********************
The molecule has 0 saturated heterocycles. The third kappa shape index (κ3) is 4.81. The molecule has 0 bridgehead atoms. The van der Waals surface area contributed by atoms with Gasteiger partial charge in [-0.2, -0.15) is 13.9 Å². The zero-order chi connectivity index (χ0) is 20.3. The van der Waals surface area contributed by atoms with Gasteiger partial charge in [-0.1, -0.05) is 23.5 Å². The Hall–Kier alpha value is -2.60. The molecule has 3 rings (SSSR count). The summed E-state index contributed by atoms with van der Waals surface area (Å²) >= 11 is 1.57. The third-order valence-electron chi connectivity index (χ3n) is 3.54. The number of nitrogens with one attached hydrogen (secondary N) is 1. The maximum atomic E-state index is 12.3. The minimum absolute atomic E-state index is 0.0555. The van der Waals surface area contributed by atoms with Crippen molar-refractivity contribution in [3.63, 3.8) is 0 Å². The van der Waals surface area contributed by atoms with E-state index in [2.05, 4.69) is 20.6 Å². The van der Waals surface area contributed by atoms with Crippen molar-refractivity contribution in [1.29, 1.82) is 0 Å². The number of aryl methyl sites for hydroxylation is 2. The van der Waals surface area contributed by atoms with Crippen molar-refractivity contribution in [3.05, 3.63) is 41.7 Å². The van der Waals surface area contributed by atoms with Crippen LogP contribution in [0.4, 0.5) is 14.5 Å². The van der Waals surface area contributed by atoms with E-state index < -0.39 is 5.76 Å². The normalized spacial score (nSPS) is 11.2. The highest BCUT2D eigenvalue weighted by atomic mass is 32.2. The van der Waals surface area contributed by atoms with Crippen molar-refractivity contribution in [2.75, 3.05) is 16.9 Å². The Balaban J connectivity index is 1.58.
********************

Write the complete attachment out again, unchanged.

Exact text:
The molecule has 0 saturated heterocycles. The third kappa shape index (κ3) is 4.81. The molecule has 0 bridgehead atoms. The van der Waals surface area contributed by atoms with Gasteiger partial charge in [-0.2, -0.15) is 13.9 Å². The zero-order chi connectivity index (χ0) is 20.3. The van der Waals surface area contributed by atoms with Gasteiger partial charge in [-0.1, -0.05) is 23.5 Å². The Hall–Kier alpha value is -2.60. The molecule has 3 rings (SSSR count). The summed E-state index contributed by atoms with van der Waals surface area (Å²) >= 11 is 1.57. The third-order valence-electron chi connectivity index (χ3n) is 3.54. The number of nitrogens with one attached hydrogen (secondary N) is 1. The maximum atomic E-state index is 12.3. The minimum absolute atomic E-state index is 0.0555. The van der Waals surface area contributed by atoms with Crippen molar-refractivity contribution in [3.63, 3.8) is 0 Å². The van der Waals surface area contributed by atoms with E-state index in [2.05, 4.69) is 20.6 Å². The van der Waals surface area contributed by atoms with Crippen molar-refractivity contribution in [1.29, 1.82) is 0 Å². The number of aryl methyl sites for hydroxylation is 2. The van der Waals surface area contributed by atoms with Crippen molar-refractivity contribution in [3.05, 3.63) is 41.7 Å². The van der Waals surface area contributed by atoms with Crippen LogP contribution in [0.4, 0.5) is 14.5 Å². The van der Waals surface area contributed by atoms with E-state index < -0.39 is 5.76 Å². The normalized spacial score (nSPS) is 11.2. The highest BCUT2D eigenvalue weighted by atomic mass is 32.2. The van der Waals surface area contributed by atoms with Crippen molar-refractivity contribution in [2.75, 3.05) is 16.9 Å². The Balaban J connectivity index is 1.58.